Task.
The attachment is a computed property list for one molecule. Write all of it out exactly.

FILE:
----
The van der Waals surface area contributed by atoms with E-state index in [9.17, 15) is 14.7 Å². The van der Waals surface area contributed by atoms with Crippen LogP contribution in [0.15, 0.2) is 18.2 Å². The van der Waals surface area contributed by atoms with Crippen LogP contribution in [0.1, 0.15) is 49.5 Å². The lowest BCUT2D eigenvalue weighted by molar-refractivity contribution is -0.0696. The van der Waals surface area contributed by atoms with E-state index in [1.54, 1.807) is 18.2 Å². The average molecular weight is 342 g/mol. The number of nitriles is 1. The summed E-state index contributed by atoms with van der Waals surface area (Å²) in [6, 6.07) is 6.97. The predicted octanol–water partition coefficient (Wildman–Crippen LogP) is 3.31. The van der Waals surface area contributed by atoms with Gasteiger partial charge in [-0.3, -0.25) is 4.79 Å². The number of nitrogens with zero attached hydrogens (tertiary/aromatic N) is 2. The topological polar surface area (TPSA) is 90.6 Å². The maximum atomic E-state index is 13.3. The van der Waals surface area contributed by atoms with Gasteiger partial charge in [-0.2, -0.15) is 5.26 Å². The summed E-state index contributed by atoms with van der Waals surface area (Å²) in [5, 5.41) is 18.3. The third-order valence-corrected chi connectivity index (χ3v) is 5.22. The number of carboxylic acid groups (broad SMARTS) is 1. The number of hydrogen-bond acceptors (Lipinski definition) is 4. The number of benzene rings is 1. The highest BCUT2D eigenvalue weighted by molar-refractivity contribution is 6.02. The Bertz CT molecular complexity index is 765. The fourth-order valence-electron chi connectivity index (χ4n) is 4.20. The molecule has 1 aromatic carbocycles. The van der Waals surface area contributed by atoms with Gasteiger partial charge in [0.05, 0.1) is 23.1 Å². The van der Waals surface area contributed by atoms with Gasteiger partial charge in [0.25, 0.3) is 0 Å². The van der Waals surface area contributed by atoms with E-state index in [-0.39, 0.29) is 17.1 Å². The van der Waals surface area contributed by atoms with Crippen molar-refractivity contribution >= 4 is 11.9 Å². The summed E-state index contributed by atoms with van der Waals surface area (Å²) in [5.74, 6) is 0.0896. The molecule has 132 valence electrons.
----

The van der Waals surface area contributed by atoms with E-state index in [9.17, 15) is 14.7 Å². The van der Waals surface area contributed by atoms with Crippen LogP contribution in [0.15, 0.2) is 18.2 Å². The van der Waals surface area contributed by atoms with Crippen LogP contribution in [0.1, 0.15) is 49.5 Å². The lowest BCUT2D eigenvalue weighted by molar-refractivity contribution is -0.0696. The van der Waals surface area contributed by atoms with E-state index in [1.54, 1.807) is 18.2 Å². The average molecular weight is 342 g/mol. The number of nitriles is 1. The summed E-state index contributed by atoms with van der Waals surface area (Å²) in [6, 6.07) is 6.97. The predicted octanol–water partition coefficient (Wildman–Crippen LogP) is 3.31. The van der Waals surface area contributed by atoms with Gasteiger partial charge in [-0.3, -0.25) is 4.79 Å². The number of nitrogens with zero attached hydrogens (tertiary/aromatic N) is 2. The topological polar surface area (TPSA) is 90.6 Å². The maximum atomic E-state index is 13.3. The van der Waals surface area contributed by atoms with Gasteiger partial charge in [-0.2, -0.15) is 5.26 Å². The summed E-state index contributed by atoms with van der Waals surface area (Å²) in [5, 5.41) is 18.3. The third-order valence-corrected chi connectivity index (χ3v) is 5.22. The number of carboxylic acid groups (broad SMARTS) is 1. The number of hydrogen-bond acceptors (Lipinski definition) is 4. The number of benzene rings is 1. The highest BCUT2D eigenvalue weighted by molar-refractivity contribution is 6.02. The Bertz CT molecular complexity index is 765. The fourth-order valence-electron chi connectivity index (χ4n) is 4.20. The molecule has 1 aromatic carbocycles. The van der Waals surface area contributed by atoms with Gasteiger partial charge in [0.05, 0.1) is 23.1 Å². The van der Waals surface area contributed by atoms with Gasteiger partial charge in [0.25, 0.3) is 0 Å². The van der Waals surface area contributed by atoms with E-state index in [-0.39, 0.29) is 17.1 Å². The van der Waals surface area contributed by atoms with Crippen molar-refractivity contribution >= 4 is 11.9 Å². The summed E-state index contributed by atoms with van der Waals surface area (Å²) in [5.74, 6) is 0.0896. The molecule has 132 valence electrons.